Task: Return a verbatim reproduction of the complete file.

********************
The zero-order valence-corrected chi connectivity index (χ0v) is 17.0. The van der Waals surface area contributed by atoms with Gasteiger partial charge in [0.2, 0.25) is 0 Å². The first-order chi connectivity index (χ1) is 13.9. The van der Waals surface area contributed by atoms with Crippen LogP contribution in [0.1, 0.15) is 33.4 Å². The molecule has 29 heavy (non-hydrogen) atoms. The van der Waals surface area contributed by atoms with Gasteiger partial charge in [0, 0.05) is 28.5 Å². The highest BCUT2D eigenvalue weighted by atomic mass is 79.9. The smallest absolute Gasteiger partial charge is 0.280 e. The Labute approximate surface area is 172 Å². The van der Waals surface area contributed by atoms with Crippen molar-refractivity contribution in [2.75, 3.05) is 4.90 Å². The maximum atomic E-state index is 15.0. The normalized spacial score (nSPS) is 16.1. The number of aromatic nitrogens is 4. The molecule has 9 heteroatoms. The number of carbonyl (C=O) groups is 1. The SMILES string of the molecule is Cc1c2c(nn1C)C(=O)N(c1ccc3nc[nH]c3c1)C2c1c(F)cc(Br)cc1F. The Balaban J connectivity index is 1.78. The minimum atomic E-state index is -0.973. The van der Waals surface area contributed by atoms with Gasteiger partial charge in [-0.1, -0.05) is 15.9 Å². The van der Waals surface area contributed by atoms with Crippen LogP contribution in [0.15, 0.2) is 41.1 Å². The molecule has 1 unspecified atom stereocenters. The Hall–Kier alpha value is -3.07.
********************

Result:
The zero-order valence-corrected chi connectivity index (χ0v) is 17.0. The van der Waals surface area contributed by atoms with Gasteiger partial charge in [0.2, 0.25) is 0 Å². The first-order chi connectivity index (χ1) is 13.9. The van der Waals surface area contributed by atoms with Crippen LogP contribution in [0.1, 0.15) is 33.4 Å². The molecule has 29 heavy (non-hydrogen) atoms. The van der Waals surface area contributed by atoms with Gasteiger partial charge in [0, 0.05) is 28.5 Å². The highest BCUT2D eigenvalue weighted by atomic mass is 79.9. The smallest absolute Gasteiger partial charge is 0.280 e. The Labute approximate surface area is 172 Å². The van der Waals surface area contributed by atoms with Crippen molar-refractivity contribution in [2.75, 3.05) is 4.90 Å². The maximum atomic E-state index is 15.0. The normalized spacial score (nSPS) is 16.1. The number of aromatic nitrogens is 4. The molecule has 9 heteroatoms. The number of carbonyl (C=O) groups is 1. The SMILES string of the molecule is Cc1c2c(nn1C)C(=O)N(c1ccc3nc[nH]c3c1)C2c1c(F)cc(Br)cc1F. The Balaban J connectivity index is 1.78. The minimum atomic E-state index is -0.973. The van der Waals surface area contributed by atoms with Gasteiger partial charge in [-0.1, -0.05) is 15.9 Å². The van der Waals surface area contributed by atoms with Crippen LogP contribution in [0.15, 0.2) is 41.1 Å². The molecule has 1 unspecified atom stereocenters. The Hall–Kier alpha value is -3.07.